■ : _ ,. fissioned by the po • to preach a

aiust the mt of God

ii ■ If with so much \ zeal, and

t! grthrow and

Spain. He died at

B ;i . elonaintl car of his

■ , ind was eajiQJ by Po VIII. in

loOi. His mirai les, perform after his

.,...' d fiftei , 2

ie most celebrated of these, and one which is fre-
quently represented in pictures, being ani ated by
the hull of his canonization, is thus —He was
• to DftQ ■ king of Aragon, called el
Qo ■, a warlike and 'nice after
thi of. prince, — thai is, he was inclined to



ST. RA YM OXD DE PEN A FORTE 441

serve God and obey his confessor in all things that did
not interfere with his policy or his pleasures. He had,
in fact, but one fault; he was attached to a certaiu
beauty of his court, from whom Raymond in vain
endeavored to detach him. When the king summoned
his confessor to attend him to Majorca, the saint refused
unless the lady were left behind : the king affected to
yield, — but soon after their arrival in Majorca, Ray-
mond discovered that the lady was also there in the

: nise of a page : he remonstrated : the king grew
ansrry ; Raymond intimated his resolution to withdraw

» tin ; the king forbade any vessel to leave the
I it death to any person to convey him
from the island. The result is thus gravely related :
» S id, full of confidence in God, said to his

earthly king has deprived us of the
, but a heavenly King will supply them ! '
— then, w diking up to a rock which projected into the
d his cloak on the waters, and, setting his
I tying one corner to it for a sail, he
made tl .. " of the cross, and boldly embarked in this
new kind of vessel. He was wafted over the surface
of the ocean with such rapidity that in six hours he
reached Barcelona." This stupendous miracle might
perhaps have been doubted if five hundred credible
witnesses had not seen the saint land on the quay at
Barcelona, take up his cloak, which was not even wetted
by the waves, throw it round him, and retire modestly
to his cell, more like an humble penitent than one iti
whose favor Heaven had so wonderfully wrought. It
ie pleasant to know that Don Jayme afterwards re-
pented, and governed his kingdom (and his conduct)
by the advice of Raymond till the death of the saint.

Devotional effigies of St. Raymond are found in the
Dominican churches and convents, and are in general
productions of the Spanish and Bologna schools about
the period of his canonization (1601). He wears the
habit of his Order ; in the background, the sea, over



442 LEGENDS OF THE MONASTIC ORDERS.

which he is gliding on his hlack mantle. The repre-
sentation of the miracle as an historical subject is fre-
quent : the best is that of Luclovico Caracci in the San
Domenico at Bologna ; it exhibits the saint kneeling
on his black mantle, looking up to heaven with a devout
and confiding expression, and thus borne over the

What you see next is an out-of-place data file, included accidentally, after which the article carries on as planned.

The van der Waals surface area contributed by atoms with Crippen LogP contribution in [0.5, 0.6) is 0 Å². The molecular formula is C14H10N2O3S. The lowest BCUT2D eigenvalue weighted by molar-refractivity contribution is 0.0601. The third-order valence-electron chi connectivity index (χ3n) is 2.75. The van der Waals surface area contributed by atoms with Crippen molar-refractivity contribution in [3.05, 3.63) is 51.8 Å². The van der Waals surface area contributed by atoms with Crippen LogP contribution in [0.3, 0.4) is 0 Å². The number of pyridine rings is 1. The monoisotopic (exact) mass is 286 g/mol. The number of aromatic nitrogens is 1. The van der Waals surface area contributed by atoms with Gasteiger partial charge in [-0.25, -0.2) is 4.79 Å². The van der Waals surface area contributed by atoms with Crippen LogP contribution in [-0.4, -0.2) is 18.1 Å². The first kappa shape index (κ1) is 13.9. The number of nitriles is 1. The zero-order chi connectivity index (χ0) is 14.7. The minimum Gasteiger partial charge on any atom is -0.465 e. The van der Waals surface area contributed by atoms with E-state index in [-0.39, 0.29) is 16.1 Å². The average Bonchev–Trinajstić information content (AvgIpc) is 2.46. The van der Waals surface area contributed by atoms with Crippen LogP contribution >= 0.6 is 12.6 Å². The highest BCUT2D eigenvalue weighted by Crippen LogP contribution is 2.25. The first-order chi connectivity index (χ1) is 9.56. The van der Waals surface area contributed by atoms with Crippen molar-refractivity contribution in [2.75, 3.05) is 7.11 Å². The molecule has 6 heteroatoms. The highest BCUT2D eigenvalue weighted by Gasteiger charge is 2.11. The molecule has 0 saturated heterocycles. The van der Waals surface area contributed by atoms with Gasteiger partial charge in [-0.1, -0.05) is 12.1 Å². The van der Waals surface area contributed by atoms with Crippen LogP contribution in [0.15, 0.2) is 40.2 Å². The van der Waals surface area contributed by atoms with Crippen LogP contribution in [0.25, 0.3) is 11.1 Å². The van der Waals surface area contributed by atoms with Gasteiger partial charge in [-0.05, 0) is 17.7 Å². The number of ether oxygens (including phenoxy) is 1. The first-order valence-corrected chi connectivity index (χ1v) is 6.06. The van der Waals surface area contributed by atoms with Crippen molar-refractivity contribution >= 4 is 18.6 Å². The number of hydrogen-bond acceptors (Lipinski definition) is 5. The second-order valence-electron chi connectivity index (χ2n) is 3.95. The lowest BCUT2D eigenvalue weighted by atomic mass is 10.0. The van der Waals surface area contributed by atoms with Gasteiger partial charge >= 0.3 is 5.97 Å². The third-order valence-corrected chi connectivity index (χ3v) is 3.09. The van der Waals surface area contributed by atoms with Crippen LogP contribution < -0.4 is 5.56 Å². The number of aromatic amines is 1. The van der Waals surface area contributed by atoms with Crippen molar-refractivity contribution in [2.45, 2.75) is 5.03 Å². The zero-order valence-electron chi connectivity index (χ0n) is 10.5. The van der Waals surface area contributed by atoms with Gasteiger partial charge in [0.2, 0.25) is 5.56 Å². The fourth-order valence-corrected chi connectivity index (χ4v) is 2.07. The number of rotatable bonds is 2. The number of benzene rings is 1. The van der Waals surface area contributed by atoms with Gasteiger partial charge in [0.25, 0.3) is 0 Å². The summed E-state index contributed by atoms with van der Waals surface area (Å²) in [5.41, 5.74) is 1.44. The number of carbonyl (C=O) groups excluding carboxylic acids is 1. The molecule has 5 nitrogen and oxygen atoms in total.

waves.

Sir Edmund Head, in the " Handbook of the Spanish
and French scbools," mentions a scries of six pictures
from the life of Ilaymoud painted by Pacheco for the
Merced at Seville, — but does not say what are the sub-
jects chosen.

It appears to me that there is some confusion here,
and also in Mr. Stirling's "Artists of Spain " (p. 318),
between this St. Raymond of Penaforte, the Dominican,
and St. Raymond Nonnatus of the Order of Mercy,
who died in 1240, after having been created a cardinal
by Gregory IX.

Another Spanish Dominican who figures in art is
St. Vincent Ferraris. He was born at Valencia
in Spain, in 1357, of virtuous and religious parents,
who stinted themselves of necessary things to provide
for his education and that of his brother Boniface. He
took the habit of the Order of St. Dominick in his
eighteenth year ; and became one of the greatest preach-
ers and missionaries of that Order. There was scarce
a province or a town in Europe that he did not visit :
he preached in France, Italy, Spain, and, by the express
invitation of Henry IV., in England.

From the descriptions we have of this saint, it ap-
pears that he produced his effect by appealing to the
passions and feelings of his congregation. The ordi-
nary subjects of his sermons were sin, death, the judg-
ments of God, hell, and eternity ; delivered, says his
eulogist, with so much energy, that he filled the most
insensible with terror. Like another Boanerges he
preached in a voice of thunder ; his hearers often fainted
away, and he was obliged to pause till the tears, sobs,



ST. VINCENT FERRARIS. 443

and sighs of his congregation had a little subsided : he
possessed himself what has been called an extraordinary
gift of tears ; and, take him altogether, this saint ap-
pears to be a Koman Catholic Whitfield. It is said
that he performed many miracles, and that preaching
in his own tongue he was understood by men of differ-
ent nations : Greeks, Germans, Sardinians, Hungarians,
and others, declared that they understood every word
he uttered, though he preached in Latin, or in the